Consent for the use of personal medical data in researchBMJ 2006; 333 doi: https://doi.org/10.1136/bmj.333.7561.255 (Published 27 July 2006) Cite this as: BMJ 2006;333:255
[posted as supplied by the authors.]
Different Consent Processes and associated Costs
If we compare four possible consent processes (purely in terms of cost):
- ‘Express Consent’ – where each potential participant is individually informed about the study, and their consent sought (and possibly formalised on paper)
- ‘Opt-out’ – where each potential participant is individually informed about the study, and included unless they object;
- ‘Social Contract’ – people are informed generally about research and information is freely available on specific projects and will be included unless they object (either generally to being a research subject or to being included in a specific study) – basically the costs of information provision are greatly reduced.
- ‘Anonymise’ – where data is de-identified, possibly leaving a pseudonym for linking and tracing if needed, so that there is no legal requirement for consent. However, this is still a point of contention and no clear guidelines exist. We presume that this is a viable option without impacting the results of the study.
For any study, the statistical power of the study will depend on the number of cases or participants considered. From the law of Large Numbers, the accuracy of results will increase with the square-root of the number of cases (reducing the standard deviation of the sample mean). If we make some assumptions about the likely benefits of a study, then we could calculate the likely benefit per case as a diminishing quantity (the overall benefit increases though, but at a lower rate than the number of cases) shown as a dark blue band in fig 1 in the main article, using a log-log scale.
If we used an opt-in approach, then the cost per case would be constant (though scaled up by the recruitment ratio, e.g. that five times as many people need to be approached in order to get the required number of participants) – this appears as flat blue line in fig 1. While the example uses arbitrary but reasonable values, it is inevitable that the grey band and the blue line intersect at some point (between 10,000 and 100,000 in the diagram) so that there is some upper bound where there is no point recruiting further candidates. Note that is rather assumes that the actual cost of the study, analysing the data, is comparatively negligible.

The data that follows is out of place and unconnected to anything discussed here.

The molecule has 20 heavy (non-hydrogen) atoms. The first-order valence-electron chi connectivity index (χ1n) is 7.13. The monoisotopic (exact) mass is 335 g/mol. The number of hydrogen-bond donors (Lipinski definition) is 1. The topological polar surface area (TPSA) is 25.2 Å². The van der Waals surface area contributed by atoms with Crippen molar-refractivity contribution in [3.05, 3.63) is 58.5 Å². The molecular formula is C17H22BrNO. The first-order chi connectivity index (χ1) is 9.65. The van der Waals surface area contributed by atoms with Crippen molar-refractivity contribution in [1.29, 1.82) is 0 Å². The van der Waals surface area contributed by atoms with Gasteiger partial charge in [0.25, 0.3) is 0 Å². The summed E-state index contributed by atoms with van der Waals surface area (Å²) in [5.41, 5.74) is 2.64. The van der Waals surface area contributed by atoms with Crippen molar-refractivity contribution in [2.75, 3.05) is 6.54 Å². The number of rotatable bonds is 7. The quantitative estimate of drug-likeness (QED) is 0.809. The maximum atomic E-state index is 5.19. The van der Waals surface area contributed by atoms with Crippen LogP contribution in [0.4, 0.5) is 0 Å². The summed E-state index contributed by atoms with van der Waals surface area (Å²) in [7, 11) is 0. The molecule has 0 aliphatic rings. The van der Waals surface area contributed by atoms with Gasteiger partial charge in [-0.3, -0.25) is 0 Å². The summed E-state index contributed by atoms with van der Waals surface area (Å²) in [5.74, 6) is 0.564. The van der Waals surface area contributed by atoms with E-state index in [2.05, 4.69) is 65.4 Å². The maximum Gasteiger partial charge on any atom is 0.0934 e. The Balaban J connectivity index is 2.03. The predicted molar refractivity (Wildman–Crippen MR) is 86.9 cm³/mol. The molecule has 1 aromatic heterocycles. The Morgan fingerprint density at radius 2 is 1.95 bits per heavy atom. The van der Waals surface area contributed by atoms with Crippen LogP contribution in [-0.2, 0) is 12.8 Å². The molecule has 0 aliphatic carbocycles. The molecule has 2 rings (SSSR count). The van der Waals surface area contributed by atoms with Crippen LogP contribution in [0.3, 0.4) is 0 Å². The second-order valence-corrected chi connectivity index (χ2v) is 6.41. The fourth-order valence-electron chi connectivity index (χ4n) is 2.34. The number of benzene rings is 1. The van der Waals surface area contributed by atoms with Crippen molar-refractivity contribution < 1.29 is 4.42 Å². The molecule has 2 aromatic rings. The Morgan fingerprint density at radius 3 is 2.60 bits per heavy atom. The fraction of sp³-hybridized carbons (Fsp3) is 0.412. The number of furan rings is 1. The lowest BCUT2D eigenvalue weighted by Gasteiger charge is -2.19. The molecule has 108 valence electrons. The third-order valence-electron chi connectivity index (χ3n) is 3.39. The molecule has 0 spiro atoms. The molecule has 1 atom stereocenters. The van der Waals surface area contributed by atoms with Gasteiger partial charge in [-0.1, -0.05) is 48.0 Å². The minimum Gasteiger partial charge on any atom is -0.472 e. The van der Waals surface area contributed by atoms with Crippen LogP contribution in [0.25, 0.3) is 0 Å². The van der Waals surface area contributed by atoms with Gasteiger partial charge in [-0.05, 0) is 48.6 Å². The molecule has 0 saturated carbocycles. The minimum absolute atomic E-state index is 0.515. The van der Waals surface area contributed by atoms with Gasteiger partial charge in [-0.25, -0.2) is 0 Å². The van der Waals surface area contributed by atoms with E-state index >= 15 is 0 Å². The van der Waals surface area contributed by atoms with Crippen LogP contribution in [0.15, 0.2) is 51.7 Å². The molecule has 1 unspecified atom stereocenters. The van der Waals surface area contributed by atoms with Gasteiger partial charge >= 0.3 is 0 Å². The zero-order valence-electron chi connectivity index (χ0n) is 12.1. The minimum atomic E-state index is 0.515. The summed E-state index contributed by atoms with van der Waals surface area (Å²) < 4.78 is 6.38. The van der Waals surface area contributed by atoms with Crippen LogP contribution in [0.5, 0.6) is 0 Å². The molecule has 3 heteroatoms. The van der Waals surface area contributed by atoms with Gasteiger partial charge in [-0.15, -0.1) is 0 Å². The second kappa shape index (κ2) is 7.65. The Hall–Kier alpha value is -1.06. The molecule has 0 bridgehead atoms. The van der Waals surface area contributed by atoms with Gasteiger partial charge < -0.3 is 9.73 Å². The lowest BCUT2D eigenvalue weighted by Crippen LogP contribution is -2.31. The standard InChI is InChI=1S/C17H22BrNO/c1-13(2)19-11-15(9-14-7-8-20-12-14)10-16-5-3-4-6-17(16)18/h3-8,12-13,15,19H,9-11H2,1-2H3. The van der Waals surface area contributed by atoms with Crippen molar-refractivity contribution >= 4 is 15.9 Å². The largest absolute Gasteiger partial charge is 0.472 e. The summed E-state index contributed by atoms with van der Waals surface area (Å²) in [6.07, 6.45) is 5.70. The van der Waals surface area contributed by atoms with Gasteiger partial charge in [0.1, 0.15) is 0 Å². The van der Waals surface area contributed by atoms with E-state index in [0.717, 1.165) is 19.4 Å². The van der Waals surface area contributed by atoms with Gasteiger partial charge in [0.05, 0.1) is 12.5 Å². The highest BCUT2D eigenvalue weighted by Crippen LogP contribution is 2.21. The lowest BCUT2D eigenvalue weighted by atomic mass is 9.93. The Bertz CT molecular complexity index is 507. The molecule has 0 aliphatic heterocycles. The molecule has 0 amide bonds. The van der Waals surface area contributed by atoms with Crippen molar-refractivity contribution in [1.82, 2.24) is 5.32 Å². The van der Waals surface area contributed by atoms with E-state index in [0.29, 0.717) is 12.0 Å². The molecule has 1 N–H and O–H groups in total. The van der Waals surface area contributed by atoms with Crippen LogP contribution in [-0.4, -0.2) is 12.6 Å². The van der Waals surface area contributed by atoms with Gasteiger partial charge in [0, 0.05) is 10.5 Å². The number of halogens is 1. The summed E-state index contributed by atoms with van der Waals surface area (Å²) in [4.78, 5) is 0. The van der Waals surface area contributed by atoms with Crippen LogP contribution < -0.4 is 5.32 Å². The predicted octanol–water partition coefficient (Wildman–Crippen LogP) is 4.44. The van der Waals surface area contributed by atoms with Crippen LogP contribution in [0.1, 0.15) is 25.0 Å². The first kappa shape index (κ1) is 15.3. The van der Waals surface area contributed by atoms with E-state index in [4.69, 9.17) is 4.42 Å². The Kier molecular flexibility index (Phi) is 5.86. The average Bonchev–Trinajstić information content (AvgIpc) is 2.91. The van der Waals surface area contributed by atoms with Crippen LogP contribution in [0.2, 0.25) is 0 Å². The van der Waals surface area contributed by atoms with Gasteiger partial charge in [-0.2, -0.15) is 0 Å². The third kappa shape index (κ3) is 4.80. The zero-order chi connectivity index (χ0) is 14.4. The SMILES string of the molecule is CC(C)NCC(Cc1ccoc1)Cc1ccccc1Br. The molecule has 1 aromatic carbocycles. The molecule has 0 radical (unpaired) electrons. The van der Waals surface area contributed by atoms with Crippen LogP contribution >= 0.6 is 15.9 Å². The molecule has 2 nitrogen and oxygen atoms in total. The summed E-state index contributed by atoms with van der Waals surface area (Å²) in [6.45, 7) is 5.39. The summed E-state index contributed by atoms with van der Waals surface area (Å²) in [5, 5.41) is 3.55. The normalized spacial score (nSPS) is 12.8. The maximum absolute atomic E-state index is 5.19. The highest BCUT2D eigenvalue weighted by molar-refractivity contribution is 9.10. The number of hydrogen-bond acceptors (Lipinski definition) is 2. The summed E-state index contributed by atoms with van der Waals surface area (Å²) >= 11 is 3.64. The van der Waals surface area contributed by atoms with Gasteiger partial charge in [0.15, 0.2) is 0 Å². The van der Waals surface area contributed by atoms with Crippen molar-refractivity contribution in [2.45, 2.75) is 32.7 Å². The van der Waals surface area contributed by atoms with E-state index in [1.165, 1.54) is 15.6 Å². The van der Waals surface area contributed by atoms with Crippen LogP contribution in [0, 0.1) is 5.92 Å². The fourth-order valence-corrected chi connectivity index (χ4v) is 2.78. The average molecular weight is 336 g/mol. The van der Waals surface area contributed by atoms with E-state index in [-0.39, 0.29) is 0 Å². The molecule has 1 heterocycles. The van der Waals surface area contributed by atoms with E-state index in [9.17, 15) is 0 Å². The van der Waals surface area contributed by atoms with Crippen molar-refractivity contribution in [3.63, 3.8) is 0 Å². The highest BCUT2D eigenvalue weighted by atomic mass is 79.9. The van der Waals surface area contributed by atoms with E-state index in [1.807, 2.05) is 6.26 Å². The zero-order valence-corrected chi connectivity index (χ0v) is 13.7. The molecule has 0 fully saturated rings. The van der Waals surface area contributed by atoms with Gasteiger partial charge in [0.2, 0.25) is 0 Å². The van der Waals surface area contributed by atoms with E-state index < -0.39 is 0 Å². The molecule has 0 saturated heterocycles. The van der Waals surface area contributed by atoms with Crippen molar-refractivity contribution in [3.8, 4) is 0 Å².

If we apply an opt-out approach, then we will have to fund a public information campaign (so that potential objectors are aware of the study, their options, and how to opt-out from the study) and a per case cost of managing the objections. This is shown in the diagram as the upper light-blue line, which drops faster than the benefits band as the campaign cost is defrayed over more cases. For smaller numbers, this is simply not cost-effective; for larger numbers, it may well be, provided the percentage of objections is not too great (as the curve inevitably flattens out) – in this case, above about 300,000.
The third approach considered is a ‘social contract’ whereby a general information campaign for research rather than one specifically for each study is used, though there would have to be some specific provision for each study, so that potential objectors could discover what research might affect them and register their objections. In the diagram, we have assumed that the public information costs are reduced to, say, 20% of the full campaign assumed in the ‘opt-out’ costs. Even here matters are getting tentative at 10 million cases.
The final approach is anonymisation. It is assumed that some anonymisation procedures and routines need to be developed, which may include getting these vetted and approved whatever the size of the study. This is effectively what happens when projects apply to the Patient Information Advisory Group (PIAG) to gain exemption from common law requirements under Section 60 of the Health & Social Care Act 2001.